At first, Burney thought white line disease was found in environments that were poorly maintained. However, the more he encountered it, he began to realize the disease occurred more often in clean, well-managed stables and barns. He also observed no correlation to breed, color, or front vs. back feet and that the initial stages were non-painful and usually detected by the farrier during routine hoof care.

What Causes White Line Disease?

Today, we know more about white line disease and recognize that all horses are exposed. The medial (middle) hoof wall is affected by white line disease. Both bacterial and fungal organisms commonly found in the environment cause the damage. These organisms require a nutrient-rich environment that lacks oxygen to flourish. 

White Line Disease and the Hoof

The outer hoof wall is more resistant to invasion. This is due to its higher density and exposure to environmental oxygen compared to the lower density and lack of oxygen in the middle hoof wall. 

The outer and medial hoof walls are derived primarily from the coronary band. The coronary band provides the pigment to the outer and medial hoof wall. 

The third section of the hoof wall, the inner hoof wall, is derived from the laminae and is therefore non-pigmented and glistening white. It is more resistant to microbial invasion due to the proximity of live tissue in this area. The live tissue is not only oxygen-rich, thereby inhibiting these opportunist anaerobic organisms, but also has infection-fighting abilities. 

We know that often trauma to the hoof capsule creates bruising and bleeding. The damaged and leaking blood vessels create a good food source for the “hoof-eating” microbes.  

Other predisposing factors include a prior occurrence of an abscess or laminitis in which the hoof wall becomes full of holes and crevices. Nail holes or hoof cracks allow organisms to gain access. Also, high moisture environments tend to soften the foot and allow the bacterial and fungal organisms a more accessible entrance into the hoof.

Nutrition and White Line Disease

Properly balanced nutrition and quality hoof supplements will strengthen and increase the density of the hoof wall, reducing the likelihood or severity of white line disease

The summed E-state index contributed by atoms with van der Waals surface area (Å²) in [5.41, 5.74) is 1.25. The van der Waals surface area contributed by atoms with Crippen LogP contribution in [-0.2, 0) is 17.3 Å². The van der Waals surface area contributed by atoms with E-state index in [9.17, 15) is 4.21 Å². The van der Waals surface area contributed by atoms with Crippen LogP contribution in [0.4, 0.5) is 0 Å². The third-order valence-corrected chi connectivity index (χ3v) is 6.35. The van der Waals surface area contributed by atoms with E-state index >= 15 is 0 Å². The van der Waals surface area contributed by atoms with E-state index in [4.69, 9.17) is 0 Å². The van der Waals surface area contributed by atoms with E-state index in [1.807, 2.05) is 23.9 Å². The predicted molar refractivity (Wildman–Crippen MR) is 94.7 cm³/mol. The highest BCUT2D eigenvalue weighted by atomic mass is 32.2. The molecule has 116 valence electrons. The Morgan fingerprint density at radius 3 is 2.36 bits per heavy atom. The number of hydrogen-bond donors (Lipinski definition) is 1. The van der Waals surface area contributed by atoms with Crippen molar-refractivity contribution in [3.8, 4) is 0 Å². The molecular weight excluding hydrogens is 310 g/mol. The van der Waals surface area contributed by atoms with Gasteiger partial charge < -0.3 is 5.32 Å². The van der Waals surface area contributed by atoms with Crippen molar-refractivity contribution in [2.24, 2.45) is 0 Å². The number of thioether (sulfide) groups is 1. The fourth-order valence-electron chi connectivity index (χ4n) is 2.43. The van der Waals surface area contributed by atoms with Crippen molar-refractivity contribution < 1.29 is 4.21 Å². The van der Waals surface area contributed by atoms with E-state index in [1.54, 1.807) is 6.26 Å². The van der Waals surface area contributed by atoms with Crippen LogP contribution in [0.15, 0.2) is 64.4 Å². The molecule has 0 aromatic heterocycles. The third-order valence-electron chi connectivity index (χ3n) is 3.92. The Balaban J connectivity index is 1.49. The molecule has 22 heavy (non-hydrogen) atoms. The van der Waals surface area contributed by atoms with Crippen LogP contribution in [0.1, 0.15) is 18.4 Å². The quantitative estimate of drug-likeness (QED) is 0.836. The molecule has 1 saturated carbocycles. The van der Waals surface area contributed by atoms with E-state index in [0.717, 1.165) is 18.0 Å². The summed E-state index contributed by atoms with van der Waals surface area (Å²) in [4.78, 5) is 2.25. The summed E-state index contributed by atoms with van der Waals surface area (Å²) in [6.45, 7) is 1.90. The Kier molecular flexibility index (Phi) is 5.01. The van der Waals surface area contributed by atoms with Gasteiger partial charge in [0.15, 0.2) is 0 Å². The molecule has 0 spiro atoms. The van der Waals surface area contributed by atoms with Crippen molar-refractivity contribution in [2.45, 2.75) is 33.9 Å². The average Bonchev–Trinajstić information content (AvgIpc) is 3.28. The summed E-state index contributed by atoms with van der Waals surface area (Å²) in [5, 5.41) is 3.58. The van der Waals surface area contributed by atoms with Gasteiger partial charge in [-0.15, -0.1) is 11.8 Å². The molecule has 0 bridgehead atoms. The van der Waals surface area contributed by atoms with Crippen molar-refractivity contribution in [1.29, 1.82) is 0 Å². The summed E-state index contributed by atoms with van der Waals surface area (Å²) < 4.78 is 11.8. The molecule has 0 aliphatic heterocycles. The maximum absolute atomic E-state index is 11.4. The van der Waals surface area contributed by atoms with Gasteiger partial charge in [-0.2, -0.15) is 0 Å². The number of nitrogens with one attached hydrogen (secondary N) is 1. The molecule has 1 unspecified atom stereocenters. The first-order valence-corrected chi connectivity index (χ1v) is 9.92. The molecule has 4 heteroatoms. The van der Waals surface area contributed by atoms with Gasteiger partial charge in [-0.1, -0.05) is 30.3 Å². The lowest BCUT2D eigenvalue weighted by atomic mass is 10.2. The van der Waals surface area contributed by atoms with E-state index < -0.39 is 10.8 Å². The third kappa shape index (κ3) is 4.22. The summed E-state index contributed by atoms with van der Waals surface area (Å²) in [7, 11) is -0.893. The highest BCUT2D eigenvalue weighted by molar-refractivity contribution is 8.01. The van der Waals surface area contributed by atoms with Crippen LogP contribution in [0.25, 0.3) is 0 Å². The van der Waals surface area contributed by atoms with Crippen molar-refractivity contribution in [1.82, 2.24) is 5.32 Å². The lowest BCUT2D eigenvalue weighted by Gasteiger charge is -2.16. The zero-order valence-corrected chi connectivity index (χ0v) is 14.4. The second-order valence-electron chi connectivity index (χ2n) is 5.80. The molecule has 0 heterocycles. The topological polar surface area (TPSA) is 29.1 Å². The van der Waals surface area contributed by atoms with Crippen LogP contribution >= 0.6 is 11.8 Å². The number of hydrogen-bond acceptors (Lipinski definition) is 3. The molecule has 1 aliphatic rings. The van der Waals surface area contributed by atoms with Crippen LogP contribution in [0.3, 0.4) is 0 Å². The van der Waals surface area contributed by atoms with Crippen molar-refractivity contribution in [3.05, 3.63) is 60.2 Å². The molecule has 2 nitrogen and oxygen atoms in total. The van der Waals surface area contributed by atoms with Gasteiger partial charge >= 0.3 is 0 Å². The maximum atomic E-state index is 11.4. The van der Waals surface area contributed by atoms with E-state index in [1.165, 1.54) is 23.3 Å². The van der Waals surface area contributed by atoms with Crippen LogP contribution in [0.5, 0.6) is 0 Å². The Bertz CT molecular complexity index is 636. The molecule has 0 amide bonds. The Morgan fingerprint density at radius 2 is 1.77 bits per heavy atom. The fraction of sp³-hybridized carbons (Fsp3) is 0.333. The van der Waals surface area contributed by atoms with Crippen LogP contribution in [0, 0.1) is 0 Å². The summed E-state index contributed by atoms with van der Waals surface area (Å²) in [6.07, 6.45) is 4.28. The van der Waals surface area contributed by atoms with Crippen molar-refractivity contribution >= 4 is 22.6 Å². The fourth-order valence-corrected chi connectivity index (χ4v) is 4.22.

No one has proven this fact more sufficiently than Dr. Susan Kempson. Dr. Kempson is a noted equine nutrition researcher in the Dept of Preclinical Veterinary Sciences, Royal School of Veterinary Studies, at the University of Edinburgh in Scotland. Dr. Kempson has conducted numerous electron microscope studies of the equine hoof wall. Electron microscopes use electrons rather than light to capture images and magnify them up to two million times. 

Dr. Kempson’s Research

Dr. Kempson demonstrated with scanning electron microscope photos that a horse supplemented with excessive selenium developed a lack of structure in the hoof horn. Sulfur is required to build the strong cross links necessary for a healthy hoof horn. However, excess selenium substitutes in place of sulfur, creating a weak hoof structure. In addition, the soil where the horse lived was deficient in copper. Copper will help protect the horse from the detrimental effects of small amounts of excess dietary selenium.

The electron microscope photos also showed that bacteria had invaded the space between the cells. Interestingly, Dr. Kempson found that bacteria were the front-line invaders of the hoof wall, setting up the environment for the secondary fungal invaders. The several different species of organisms that have been isolated from infected hooves all have one thing in common – they thrive on the sulfur-containing collagen of the hoof wall. 

In the above case, after three months of discontinuing the selenium and supplementing copper, the horse returned to his normal activities.

Calcium Deficiencies

Hoof wall quality also deteriorates with calcium deficiency. Calcium deficiency is often a result of diets high in bran and creates weak, crumbly hoof horn. The poor hoof wall quality develops holes and defects. This allows the bacteria and fungi associated with white line disease to penetrate.

Final Observations

The above information explains many circumstances associated with white line disease. However, it does not explain the puzzle of why horses in the well-managed facility and the overfed horse often have some of the most challenging white line problems. In agreement with Burney’s Chapman’s observations, it is possible that the horse consuming a high carbohydrate diet, especially a sweet feed, is predisposed to white line disease due to changes in the hoof wall environment that are favorable for these hoof-eating organisms.